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How does one evaluate the integral $$\int\limits_{0}^{\infty} \frac{x^{a-1} - x^{b-1}}{1-x} \ dx \quad \text{for} \ a,b \in (0,1)$$

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4 Answers 4

up vote 9 down vote accepted

Here's a sketch of how we can evaluate the integral without complex analysis.

$$\text{Let} \quad I(a) = \int_0^\infty \frac{x^{a-1}}{1-x} dx.$$

Split the range into two intervals $(0,1)$ and $(1,\infty)$ then use the substitution $x=1/t$ in the latter part to obtain

$$I(a) = \int_0^1 \frac{x^{a-1}-x^{-a}}{1-x} dx.$$

Expand the integrand as a power series using $(1-x)^{-1} = \sum_{n=0}^\infty x^n$ and integrate to obtain

$$I(a) = \frac{1}{a} + \sum_{n=1}^\infty \left( \frac{1}{a+n} + \frac{1}{a-n} \right).$$

Now, by differentiating logarithmically the product formula for $\sin x,$ $$\sin \pi x = \pi x \prod_{n=1}^{\infty} \left( 1 - \frac{x^2}{n^2} \right),$$

we note that

$$\pi \cot \pi x = \frac{1}{x} + \sum_{n=1}^\infty \left( \frac{1}{x+n} + \frac{1}{x-n} \right).$$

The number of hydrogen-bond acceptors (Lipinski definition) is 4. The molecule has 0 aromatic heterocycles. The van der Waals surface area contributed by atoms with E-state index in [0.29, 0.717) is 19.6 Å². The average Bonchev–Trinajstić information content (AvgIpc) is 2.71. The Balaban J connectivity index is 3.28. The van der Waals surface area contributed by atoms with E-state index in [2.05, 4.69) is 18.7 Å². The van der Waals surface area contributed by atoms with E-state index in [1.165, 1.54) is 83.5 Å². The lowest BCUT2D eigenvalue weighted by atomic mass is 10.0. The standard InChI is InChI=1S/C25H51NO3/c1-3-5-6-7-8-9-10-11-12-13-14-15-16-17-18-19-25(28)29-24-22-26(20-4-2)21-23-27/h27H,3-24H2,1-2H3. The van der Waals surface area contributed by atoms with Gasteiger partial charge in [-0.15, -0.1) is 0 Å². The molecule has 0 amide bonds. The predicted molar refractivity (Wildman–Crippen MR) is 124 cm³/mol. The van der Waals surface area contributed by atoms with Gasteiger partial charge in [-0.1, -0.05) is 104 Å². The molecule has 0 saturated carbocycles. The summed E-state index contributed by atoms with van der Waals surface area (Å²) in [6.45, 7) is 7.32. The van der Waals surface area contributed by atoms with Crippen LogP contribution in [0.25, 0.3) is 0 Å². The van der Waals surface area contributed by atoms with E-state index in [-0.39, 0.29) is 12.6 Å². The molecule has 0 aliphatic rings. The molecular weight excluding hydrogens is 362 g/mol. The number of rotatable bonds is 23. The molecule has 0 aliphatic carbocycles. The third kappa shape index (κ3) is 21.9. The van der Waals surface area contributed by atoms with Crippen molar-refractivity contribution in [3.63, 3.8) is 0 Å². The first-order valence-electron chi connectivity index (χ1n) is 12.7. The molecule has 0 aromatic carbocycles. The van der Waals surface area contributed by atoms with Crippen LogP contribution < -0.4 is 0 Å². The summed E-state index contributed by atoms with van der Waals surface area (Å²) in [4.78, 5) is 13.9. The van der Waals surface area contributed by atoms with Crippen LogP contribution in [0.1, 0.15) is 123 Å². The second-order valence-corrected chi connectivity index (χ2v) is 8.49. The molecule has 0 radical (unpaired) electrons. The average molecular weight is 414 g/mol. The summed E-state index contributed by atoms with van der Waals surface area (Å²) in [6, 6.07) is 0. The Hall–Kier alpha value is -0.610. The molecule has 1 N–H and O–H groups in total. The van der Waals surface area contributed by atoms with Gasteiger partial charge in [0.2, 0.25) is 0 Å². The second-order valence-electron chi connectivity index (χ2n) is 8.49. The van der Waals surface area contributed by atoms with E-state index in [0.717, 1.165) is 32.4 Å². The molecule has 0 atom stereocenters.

Thus $$I(a) = \pi \cot(\pi a)$$ and the result follows since the integral in question is $I(a)-I(b).$

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The initial equation given for I(a) requires a pole prescription to be well defined. The second equation implicitly assumes that the Cauchy principle value was used in the definition of I(a). After that it's clear sailing... – Simon Nov 20 '10 at 10:53
Funny how the cotangent identity keeps popping up lately. – Raskolnikov Feb 22 '11 at 14:45

I think it might be like the proof of $B(x,1-x)=\pi\csc(\pi x)$. Let $x=\exp(y)$ then evaluate the integral $\int_{-\infty}^\infty \frac{\exp(ay)-\exp(by)}{\exp(y)-1}=\pi(\cot(a\pi)-\cot(b\pi))$ using contour integration.

I'll leave the details as an exercise (that I can't be bothered completing!)

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This looks reminiscent of Frullani's Integrals; see for example the article:

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Reminiscent, but not quite matching (having $1-x$ in the denominator is quite different from having just $x$). Nice suggestion, still. And by the way: one of the authors, Victor Moll, has written a whole book with this kind of stuff, Irrestistible Integrals (with George Boros). – Hans Lundmark Oct 17 '10 at 18:54
Even though it's not a Frullani integral thanks for your post, as when I saw the question I thought to myself, that looks a bit like a f...ll... integral, but the full name just would not come to mind (that's what you get for turning 50). So you saved me some minutes of extra frustration. Thanks! – Derek Jennings Oct 17 '10 at 19:17
@Hans -- thanks for the great pointer to the book; @Derek: you are welcome! – user1709 Oct 17 '10 at 20:04

To finish off Simon's answer, see Example 4.3.3 (p. 244–245) in Complex Variables: Introduction and Applications by Ablowitz & Fokas.

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